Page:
Opioid Medication and Sleep-disordered Breathing

Division of Sleep Medicine, Stanford University School of Medicine, Stanford Medical Outpatient Center, 450 Broadway Street, Pavillon C, Redwood City, CA 94063-5074, USA.
The Medical clinics of North America (Impact Factor: 2.61). 05/2010; 94(3):435-46. DOI: 10.1016/j.mcna.2010.02.007
Source: PubMed


There has been a growing recognition of chronic pain that may be experienced by patients. There has been a movement toward treating these patients aggressively with pharmacologic and nonpharmacologic modalities. Opioids have been a significant component of the treatment of acute pain, with their increasing use in cases of chronic pain, albeit with some controversy. In addition to analgesia, opioids have many accompanying adverse effects, particularly with regard to stability of breathing during sleep. This article reviews the existing literature on the effects of opioids on sleep, particularly sleep-disordered breathing.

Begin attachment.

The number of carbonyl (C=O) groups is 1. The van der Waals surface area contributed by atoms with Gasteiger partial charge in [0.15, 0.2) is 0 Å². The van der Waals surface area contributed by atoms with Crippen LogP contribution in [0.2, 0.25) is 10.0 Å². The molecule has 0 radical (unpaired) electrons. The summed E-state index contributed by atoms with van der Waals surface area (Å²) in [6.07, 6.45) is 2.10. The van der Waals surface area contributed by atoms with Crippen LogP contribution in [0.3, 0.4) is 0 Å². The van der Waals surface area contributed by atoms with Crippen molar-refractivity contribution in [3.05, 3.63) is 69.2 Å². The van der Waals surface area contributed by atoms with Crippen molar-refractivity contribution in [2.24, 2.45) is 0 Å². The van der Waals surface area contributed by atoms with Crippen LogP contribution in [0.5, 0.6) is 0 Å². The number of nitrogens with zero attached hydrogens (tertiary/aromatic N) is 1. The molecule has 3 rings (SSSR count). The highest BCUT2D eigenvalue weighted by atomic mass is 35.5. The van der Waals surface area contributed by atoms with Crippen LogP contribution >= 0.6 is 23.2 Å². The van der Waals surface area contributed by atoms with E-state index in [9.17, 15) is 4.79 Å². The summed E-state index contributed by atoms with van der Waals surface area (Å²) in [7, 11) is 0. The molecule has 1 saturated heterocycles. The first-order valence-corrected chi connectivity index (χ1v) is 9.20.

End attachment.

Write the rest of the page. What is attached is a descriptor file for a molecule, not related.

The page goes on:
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    • "Another important risk factor that is increasing in prevalence is the co-morbidity of sleep-disordered breathing in the perioperative patient (Vasu et al., 2012). Unfortunately, the majority of patients with sleep-disordered breathing remain undiagnosed and opioids and other respiratory depressants can exacerbate this condition (Yue and Guilleminault, 2010; Zutler and Holty, 2011). Furthermore, opioids may have increased potency as analgesics in pediatric and adult patients with nocturnal hypoxemia due to sleep apnea (Brown et al., 2006; Doufas et al., 2013). "
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